Public high-school quality and house prices
Hearn, Edward McLeod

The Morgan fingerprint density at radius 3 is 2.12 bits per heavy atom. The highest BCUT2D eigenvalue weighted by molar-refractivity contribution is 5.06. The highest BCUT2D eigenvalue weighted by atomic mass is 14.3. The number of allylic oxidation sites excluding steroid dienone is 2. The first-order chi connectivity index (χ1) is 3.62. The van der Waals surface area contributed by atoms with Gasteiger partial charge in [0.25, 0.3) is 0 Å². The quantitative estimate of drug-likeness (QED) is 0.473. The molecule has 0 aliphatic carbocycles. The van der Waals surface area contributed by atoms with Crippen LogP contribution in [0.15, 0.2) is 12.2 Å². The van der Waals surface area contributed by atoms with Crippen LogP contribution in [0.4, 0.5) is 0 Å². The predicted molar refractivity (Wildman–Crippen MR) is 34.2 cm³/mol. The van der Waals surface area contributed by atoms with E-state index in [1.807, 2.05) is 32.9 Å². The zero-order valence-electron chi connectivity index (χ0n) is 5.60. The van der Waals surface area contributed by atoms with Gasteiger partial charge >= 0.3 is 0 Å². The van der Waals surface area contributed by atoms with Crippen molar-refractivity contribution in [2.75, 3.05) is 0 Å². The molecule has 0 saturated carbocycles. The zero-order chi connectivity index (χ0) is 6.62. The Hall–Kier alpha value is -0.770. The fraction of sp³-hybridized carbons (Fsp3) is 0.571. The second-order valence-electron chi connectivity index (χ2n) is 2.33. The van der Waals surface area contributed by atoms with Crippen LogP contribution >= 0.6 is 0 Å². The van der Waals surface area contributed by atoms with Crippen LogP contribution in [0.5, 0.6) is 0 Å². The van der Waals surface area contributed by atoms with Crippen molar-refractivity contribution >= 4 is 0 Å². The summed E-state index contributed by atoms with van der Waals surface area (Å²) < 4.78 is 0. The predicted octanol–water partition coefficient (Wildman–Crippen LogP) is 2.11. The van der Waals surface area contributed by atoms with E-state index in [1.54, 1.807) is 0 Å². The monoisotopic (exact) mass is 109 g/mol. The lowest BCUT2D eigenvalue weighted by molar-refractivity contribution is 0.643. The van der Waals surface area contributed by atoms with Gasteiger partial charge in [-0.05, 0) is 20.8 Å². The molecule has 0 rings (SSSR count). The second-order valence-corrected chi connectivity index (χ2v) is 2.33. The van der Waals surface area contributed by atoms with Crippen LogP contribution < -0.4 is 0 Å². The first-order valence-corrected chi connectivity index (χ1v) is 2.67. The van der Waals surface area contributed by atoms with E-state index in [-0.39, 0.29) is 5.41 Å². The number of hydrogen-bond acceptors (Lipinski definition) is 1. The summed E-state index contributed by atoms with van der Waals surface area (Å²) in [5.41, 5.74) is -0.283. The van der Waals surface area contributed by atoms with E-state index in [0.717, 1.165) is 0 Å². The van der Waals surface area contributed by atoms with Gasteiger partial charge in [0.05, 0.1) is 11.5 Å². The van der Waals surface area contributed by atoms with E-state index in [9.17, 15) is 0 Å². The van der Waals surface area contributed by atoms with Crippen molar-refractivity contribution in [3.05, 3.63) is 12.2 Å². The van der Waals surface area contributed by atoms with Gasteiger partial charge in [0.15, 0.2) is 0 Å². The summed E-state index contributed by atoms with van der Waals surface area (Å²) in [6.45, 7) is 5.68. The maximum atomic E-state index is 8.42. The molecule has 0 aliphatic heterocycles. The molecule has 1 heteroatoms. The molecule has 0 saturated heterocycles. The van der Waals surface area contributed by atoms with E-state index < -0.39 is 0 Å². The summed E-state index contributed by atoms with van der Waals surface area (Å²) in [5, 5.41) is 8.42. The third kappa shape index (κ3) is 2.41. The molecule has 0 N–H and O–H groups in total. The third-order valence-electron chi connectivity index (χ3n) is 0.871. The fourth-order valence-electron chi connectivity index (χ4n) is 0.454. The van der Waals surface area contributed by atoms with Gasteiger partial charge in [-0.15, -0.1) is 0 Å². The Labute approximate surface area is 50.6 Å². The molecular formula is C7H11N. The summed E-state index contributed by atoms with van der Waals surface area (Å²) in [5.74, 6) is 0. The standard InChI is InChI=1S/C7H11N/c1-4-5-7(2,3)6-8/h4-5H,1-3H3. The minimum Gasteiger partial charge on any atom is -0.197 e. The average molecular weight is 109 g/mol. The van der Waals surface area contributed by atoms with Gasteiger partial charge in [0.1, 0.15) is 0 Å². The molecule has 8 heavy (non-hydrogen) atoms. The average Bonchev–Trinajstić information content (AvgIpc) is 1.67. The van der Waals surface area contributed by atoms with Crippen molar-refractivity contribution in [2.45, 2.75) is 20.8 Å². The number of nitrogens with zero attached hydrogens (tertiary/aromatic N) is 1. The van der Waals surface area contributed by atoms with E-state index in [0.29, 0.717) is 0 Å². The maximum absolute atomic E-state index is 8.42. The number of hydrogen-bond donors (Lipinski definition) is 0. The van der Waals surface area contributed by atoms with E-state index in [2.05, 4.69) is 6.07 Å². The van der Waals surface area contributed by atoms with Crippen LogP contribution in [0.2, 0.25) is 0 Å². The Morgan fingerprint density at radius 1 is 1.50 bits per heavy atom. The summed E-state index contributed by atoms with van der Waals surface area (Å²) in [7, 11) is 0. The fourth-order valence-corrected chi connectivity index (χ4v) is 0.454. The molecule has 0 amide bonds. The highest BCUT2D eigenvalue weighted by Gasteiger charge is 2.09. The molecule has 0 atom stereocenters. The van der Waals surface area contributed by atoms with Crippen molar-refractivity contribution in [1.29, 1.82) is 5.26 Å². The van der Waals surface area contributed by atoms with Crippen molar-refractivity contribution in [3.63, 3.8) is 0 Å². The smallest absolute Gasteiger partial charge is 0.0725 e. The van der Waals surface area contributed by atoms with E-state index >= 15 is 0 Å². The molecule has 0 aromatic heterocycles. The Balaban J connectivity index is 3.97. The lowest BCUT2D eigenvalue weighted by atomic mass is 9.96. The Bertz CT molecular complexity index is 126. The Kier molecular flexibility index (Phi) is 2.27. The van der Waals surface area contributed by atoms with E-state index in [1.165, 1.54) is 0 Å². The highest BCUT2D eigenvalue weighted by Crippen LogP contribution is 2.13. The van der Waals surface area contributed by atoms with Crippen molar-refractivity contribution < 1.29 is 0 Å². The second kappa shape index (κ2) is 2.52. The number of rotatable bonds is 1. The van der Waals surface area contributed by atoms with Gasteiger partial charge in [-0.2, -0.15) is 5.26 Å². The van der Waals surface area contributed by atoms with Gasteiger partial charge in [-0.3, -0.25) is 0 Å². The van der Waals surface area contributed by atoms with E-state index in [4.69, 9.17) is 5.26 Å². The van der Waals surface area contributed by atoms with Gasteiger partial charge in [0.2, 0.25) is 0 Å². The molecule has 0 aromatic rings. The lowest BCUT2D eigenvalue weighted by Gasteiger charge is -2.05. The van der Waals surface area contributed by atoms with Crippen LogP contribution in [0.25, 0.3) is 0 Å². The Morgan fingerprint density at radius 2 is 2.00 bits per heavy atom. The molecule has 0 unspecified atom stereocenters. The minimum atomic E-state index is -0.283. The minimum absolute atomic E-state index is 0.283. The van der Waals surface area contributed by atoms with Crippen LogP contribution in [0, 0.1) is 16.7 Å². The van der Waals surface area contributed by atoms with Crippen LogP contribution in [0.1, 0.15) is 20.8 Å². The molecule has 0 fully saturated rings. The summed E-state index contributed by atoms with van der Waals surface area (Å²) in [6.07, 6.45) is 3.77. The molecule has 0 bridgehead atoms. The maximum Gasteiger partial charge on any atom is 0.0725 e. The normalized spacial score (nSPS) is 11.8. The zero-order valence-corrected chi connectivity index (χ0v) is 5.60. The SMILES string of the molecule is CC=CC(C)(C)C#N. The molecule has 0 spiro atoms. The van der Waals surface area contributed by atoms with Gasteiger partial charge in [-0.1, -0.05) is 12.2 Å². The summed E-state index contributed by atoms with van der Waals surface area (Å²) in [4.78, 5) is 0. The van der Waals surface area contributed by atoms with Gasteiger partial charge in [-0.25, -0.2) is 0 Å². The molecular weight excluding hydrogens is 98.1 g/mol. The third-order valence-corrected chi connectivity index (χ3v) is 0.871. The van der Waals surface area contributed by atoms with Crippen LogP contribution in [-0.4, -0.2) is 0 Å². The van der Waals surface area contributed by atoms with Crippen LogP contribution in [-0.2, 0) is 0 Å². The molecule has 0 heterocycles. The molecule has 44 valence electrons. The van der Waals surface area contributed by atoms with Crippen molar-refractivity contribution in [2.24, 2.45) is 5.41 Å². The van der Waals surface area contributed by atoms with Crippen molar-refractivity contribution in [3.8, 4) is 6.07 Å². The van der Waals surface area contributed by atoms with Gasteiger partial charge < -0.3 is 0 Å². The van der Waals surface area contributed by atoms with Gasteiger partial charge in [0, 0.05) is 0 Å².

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From its origin as a small Southern county seat, Charlotte has grown into a major urban economy. This swift economic expansion has required city authorities to respond by changing both the nature and provision of Charlotte’s public goods. This dissertation examines the impacts of city-amenity provisions on house prices in Charlotte from 1997 to 2010. Chapter 1 provides a concise review of house-price capitalization of public-good amounts and qualities from different locations in the U.S. and abroad, and across a variety of empirical modelling strategies. Chapter 2 examines the fallout of a district-wide change in public-school assignment on house prices in Charlotte and Mecklenburg County, NC. The local school board shifted from a race-based assignment policy to a neighborhood assignment policy and also incorporated a school-choice lottery. This occurred after a 2002 Supreme Court decision disallowed the school board from using race as the primary assignment mechanism for local high schools. Results indicate that parents are willing to pay premia for houses in better quality high-school zones, but only if the increase in quality is substantial. Chapter 3 examines whether increases in public amenities provide arbitrage opportunities for speculative purchasing of houses in areas where these amenities were previously lacking. Findings suggest that house-price speculators make rational decisions to purchase in neighborhoods with a high probability of experiencing gentrification. Moreover, speculative behavior is predictable based on preferences for house and neighborhood attributes.